My Journey with God…
From Religion to Spirituality to Relationship

 

I was raised in a Catholic home until the 3rd grade when my mom got in a disagreement with the priest and we never went back. I thought God hated me because I knew I had done things he said not to do. My mother always told me that God had more important things like war and famine to worry about than my little problems. So, I believed her and thought God didn’t really care about me that everything else was more important to him than me.

I was quick to abandon what I could remember of this teaching when I came into AA because I wanted a God that would care about me and I heard people share about this in meetings. They would always say this was not religion and I liked that because I could reject what I thought I knew about religion. In AA they told me to find my own conception of God. I heard of people having stereos, chairs and doorknobs as higher powers and I thought that was crazy but I did like the fact that they didn’t talk about God but said Higher Power instead. I went to a lot of meetings where people talked about the characteristics of their Higher Power. He was all loving, all powerful, etc… I would pick and choose the ones I liked and formed my own conception of a Higher Power, which I did call God. I prayed to him for about 15 years asking him to help me stay sober, help my friends etc… I didn’t get too in depth.

When people would talk about religious views and mention the name of Jesus in meetings, I would instantly get mad. I remember how arrogant I would become when I heard His name mentioned. I would always loudly proclaim how spiritual I was and that this was not a religious program. I would not so silently sit in judgment and think I was so much better than those proclaiming his name. I remember someone saying we were all sinners and I thought -speak for yourself. I’m not a sinner anymore. I’m sober now. My pride had shut the door on any thing that reminded me of religion.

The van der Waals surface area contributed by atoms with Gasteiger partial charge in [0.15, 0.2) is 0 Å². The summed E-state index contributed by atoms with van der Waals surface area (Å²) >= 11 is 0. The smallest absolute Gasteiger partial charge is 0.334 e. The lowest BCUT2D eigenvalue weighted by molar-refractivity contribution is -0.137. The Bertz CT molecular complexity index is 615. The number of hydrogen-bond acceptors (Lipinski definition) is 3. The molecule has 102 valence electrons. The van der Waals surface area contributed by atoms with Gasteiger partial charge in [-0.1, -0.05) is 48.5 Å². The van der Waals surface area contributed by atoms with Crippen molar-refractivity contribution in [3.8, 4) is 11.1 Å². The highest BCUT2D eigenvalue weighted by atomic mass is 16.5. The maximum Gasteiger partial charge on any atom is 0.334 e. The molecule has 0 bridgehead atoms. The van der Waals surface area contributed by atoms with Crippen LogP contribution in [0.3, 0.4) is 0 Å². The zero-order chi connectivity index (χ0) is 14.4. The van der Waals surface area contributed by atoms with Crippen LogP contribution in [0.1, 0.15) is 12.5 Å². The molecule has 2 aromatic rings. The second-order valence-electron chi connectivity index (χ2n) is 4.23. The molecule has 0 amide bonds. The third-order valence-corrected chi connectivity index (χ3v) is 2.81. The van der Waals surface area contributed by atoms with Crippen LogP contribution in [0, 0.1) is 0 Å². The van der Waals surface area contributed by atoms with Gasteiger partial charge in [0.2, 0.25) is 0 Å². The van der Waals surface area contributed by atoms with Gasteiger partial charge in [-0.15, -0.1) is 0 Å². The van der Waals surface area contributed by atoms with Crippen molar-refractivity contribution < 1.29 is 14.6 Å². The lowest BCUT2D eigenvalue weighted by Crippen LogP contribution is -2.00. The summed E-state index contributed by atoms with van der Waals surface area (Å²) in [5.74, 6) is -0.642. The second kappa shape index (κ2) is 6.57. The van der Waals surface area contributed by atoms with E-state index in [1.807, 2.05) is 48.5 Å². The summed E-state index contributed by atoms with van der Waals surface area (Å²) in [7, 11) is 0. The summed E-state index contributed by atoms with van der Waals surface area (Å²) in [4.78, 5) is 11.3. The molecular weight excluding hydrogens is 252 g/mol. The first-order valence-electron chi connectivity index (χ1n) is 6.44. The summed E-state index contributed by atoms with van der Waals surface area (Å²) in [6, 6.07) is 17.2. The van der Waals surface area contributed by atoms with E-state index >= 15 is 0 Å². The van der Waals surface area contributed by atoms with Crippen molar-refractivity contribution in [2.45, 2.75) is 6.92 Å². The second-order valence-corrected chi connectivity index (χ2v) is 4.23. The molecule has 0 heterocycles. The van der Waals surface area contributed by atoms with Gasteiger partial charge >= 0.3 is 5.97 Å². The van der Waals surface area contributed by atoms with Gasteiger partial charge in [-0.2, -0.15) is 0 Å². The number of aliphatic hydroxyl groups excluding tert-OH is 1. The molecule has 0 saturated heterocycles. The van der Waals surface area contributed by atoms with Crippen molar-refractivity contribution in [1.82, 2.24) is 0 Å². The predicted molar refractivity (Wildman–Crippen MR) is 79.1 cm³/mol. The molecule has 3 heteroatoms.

But, if anyone would’ve asked I would have said I was a Christian because I believed in God. At the time, I belonged to an email AA group and the discussion was about God and an old timer said that she wasn’t a Christian and I remember getting really mad. I thought how can she not believe in God and have 21 years sober. The steps talk about having to believe in a Higher Power, I didn’t understand. I thought everyone who believed in God was a Christian. I emailed her and asked her. She kindly told me that she practiced Native American Religion and not God. A few days later two men came to my door and asked me if I thought I would go to heaven if I died. I said “I hope so” and they said there was a way that I could know for sure. That Jesus was the way. I told them to have a nice day and closed the door. I was fuming mad!!!!! I called my husband at work and told him about how arrogant these men were.